Basically you have to force yourself to vibrate while you're at the top and bottom quarters of the bow...so I think the only way is to break the action way down, and slowly/gently introduce your left hand and bow arm into a slightly new coordination. Whenever I notice a problem like this in my playing, where I'm avoiding doing a particular thing, I try to target it. I get myself to do it in a very slow and relaxed fashion so that my brain has a chance to drop some of the anxiety surrounding it. Not to assume, but the way you avoid vibrating at the top and bottom of the bow looks like your brain has built up a fear around it, probably of how it might mess up the rest of your playing if you try. Once you feel your brain change its association and then become able to process this new thing, it's exciting. It feels great to laser-eye a problem this way, too.
Well vibrato can take up to 3 years to really develop to a high level, and I’ve written before that I think there are a few stages to being able to do vibrato:
I haven't read the other posters' responses so pardon me if I say anything redundant here:
Oh my goodness, everyone, thank you SO much!! You all have given me so much great advice, and it's incredibly encouraging! The video I had done was after several attempts (I'm not a perfectionist, per se, but I'd delete it or stop the video if even one note is out of tune or if I don't like it, which kind of defeats the purpose of the post...) That day was a relatively decent day, I felt. Some days I want to just quit because it sounds so bad, but I know weather and temperature has an affect on sound quality. The same thing happens with my oboe playing. Reeds are notorious for not cooperating when you want them to ;)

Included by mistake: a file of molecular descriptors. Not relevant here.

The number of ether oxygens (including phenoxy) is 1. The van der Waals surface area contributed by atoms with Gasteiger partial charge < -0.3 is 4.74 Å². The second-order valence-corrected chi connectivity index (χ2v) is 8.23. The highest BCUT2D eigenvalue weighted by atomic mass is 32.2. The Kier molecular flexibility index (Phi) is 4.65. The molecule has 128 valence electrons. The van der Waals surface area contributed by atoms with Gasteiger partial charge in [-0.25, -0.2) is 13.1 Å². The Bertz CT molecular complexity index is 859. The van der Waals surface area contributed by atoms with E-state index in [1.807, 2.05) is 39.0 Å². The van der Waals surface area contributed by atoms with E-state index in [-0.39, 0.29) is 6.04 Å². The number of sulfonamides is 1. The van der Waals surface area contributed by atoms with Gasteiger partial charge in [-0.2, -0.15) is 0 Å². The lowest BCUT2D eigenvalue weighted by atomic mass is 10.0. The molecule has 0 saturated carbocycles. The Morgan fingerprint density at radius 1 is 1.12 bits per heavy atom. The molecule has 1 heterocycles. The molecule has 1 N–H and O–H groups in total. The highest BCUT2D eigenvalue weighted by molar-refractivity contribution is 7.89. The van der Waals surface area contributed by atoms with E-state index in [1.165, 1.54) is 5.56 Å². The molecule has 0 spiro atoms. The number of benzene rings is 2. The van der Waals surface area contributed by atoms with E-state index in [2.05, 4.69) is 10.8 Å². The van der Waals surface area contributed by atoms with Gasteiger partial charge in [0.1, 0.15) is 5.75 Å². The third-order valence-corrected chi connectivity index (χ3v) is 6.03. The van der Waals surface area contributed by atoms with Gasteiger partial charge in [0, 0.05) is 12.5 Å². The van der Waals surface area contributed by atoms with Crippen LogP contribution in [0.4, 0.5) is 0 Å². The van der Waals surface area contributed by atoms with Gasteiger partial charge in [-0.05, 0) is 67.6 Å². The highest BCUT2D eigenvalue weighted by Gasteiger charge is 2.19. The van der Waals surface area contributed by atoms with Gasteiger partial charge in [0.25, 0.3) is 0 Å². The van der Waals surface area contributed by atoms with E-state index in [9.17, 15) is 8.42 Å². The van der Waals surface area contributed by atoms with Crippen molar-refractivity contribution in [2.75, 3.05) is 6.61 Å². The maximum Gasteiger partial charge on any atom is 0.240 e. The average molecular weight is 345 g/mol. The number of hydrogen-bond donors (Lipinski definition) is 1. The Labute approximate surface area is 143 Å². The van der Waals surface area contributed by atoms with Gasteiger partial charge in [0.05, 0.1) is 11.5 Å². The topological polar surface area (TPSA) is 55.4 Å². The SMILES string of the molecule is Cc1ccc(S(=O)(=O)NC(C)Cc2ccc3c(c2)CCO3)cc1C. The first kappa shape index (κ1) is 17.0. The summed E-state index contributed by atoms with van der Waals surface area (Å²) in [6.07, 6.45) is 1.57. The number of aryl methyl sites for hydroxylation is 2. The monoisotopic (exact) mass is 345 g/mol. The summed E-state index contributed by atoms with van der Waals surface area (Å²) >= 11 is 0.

Your bow hand seemed functional for what you were playing. There are certain things that you will need to improve as your repertoire becomes more demanding, the main one being a more relaxed pink that has more bend to it. Contrary to what you might think initially, this doesn't involve just *bending* the pinky. It involves bringing the base knuckle of the pinky closer to the bow, so that the pinky must be more bent in order to stay on the top of the bow.
Thanks, Erik! I should probably upload another video of me playing some rep or an etude so you can see it in a real setting and not just me trying to play a perfect scale (perfect being a loose term...) I'll see what I can do in the next couple days. I've got a busy week coming up with teaching and graduate school!